Recommended Reading List: February 2018
I’d like to say I had no time for leisure reading this month, and while that’s mostly true, it doesn’t feel true. I spent most of the month reading for the anthology workshop. 1.2 million words of really great fiction, some of which will appear in upcoming Fiction Rivers. I mentioned the Justice issue of Fiction River last month. This month, I line-edited another Fiction River, as well as doing all the reading. And Fiction River‘s authors got more accolades, being on some best-of-the-year lists, and in one case (Dave Hendrickson’s “Death in the Serengeti” from Pulse Pounders: Adrenaline, making a best-of-year volume. That’ll be in Best American Mysteries in the fall.)
Those stories are amazing. I’m not yet sure (as I write this) which ones will end up in Fiction River, but a lot of them will. Some are so stunning, I’m still thinking about them days later. We’ve been having great discussions about the meaning and importance of fiction—at least among the editors—so that’s fun too.
But, me being me, I managed to squeeze in some non-work reading. And that’s been enjoyable. It’s nice to have some things to recommend this month, things I can tell you about in real time.
Cleeton, Chanel, Next Year in Havana, Berkeley, 2018. I had read an early review of this book, and preordered it, even though I had never heard of the author. I then forgot I had done that. The book arrived just after my dismal reading month in January, and I started this book with trepidation. And, oh, my. What a wonderful, wonderful novel. It follows the stories of two women—one in 1958 and the other now—as they fall in love for the first time. Only really, the book is about Cuba. Cuba as it was before the revolution, Cuba during the revolution, and Cuba now. Cleeton handles these disparate worlds beautifully. I learned a lot about Cuba that I didn’t know, and it didn’t feel like a history lesson at all. It felt organic and wonderful. I ended up in tears at the end—in a good way. I loved this book. I think you will too.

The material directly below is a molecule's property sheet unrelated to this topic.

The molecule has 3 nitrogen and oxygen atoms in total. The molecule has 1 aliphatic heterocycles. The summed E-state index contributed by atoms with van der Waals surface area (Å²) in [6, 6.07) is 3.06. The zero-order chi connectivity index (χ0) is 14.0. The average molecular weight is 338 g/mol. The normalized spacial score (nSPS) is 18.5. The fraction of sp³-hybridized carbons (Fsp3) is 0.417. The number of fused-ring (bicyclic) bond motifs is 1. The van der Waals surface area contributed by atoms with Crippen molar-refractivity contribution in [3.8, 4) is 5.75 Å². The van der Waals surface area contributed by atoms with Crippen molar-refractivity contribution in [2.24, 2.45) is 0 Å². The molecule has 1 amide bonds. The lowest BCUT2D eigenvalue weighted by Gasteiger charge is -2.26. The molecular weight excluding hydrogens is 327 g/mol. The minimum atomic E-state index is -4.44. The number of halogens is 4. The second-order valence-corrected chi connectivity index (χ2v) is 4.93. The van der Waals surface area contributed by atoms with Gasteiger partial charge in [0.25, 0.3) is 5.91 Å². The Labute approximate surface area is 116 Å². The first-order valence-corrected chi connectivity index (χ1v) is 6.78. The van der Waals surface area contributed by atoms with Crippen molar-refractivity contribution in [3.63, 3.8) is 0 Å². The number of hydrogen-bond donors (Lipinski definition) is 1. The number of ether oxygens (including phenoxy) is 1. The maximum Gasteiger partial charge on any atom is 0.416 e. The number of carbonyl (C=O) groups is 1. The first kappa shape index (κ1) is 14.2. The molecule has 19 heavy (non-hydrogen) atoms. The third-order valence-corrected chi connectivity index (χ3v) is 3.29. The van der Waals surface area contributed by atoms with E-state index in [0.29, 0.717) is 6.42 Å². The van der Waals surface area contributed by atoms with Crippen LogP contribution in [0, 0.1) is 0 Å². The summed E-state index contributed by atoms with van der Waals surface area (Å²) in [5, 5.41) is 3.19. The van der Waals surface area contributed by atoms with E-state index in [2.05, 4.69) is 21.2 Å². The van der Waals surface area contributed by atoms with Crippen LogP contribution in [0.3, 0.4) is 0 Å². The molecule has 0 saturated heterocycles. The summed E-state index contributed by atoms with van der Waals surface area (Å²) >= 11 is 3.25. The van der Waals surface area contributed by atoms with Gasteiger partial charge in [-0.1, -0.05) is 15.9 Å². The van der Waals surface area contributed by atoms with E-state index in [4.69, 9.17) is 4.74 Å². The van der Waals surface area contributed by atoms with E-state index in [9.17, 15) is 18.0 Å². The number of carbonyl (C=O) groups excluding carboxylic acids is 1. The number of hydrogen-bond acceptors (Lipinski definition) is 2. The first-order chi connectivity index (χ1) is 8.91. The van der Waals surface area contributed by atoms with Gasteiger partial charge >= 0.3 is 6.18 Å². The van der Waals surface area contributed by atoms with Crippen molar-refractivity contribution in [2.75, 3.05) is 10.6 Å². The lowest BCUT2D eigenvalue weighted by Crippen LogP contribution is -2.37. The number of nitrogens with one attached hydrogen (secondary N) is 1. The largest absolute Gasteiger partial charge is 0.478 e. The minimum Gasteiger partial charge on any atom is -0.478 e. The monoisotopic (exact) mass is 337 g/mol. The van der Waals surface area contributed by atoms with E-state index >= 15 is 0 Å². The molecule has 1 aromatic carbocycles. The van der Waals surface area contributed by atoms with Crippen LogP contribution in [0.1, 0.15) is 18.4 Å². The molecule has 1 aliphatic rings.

Garner, Dwight,“Packed, Stacked, and Jacked,” Esquire, December 2017/January 2018. A lovely short essay on moving to a city after “child-enforced exile in the suburbs.” The voice is lovely here, the sentiment strong, and one part of the essay (which is partly about books and downsizing) made me laugh out loud. I identified much too much with this essay.
Le Guin, Ursula K., “Books of My Life,” Entertainment Weekly, December 8, 2017. So the week I wrote a blog post about losing my mentors, I was reading a back issue of Entertainment Weekly, and came across Ursula’s lovely face. EW had interviewed her as part of a piece that went with the release of her latest book of essays. The interview is wonderful. It’s about books and I can actually hear her voice as I read it (and reread it). I love the list of things she has to read next, and I wonder if she got to them.
I so want to be working as hard and with as much joy as she did up to the end. She was in her eighties and still contributing in a meaningful way to the dialogue around us.
The only thing that made me sad (aside from her loss) is the fact that she admits to burning one of her early novels. No! I liked that version of Le Guin too. Her early works had a romance that the later ones did not. Both were valuable to me as a reader and I mourn the loss of that early novel—although not as much as I mourn the loss of Ursula, whom I will forever miss.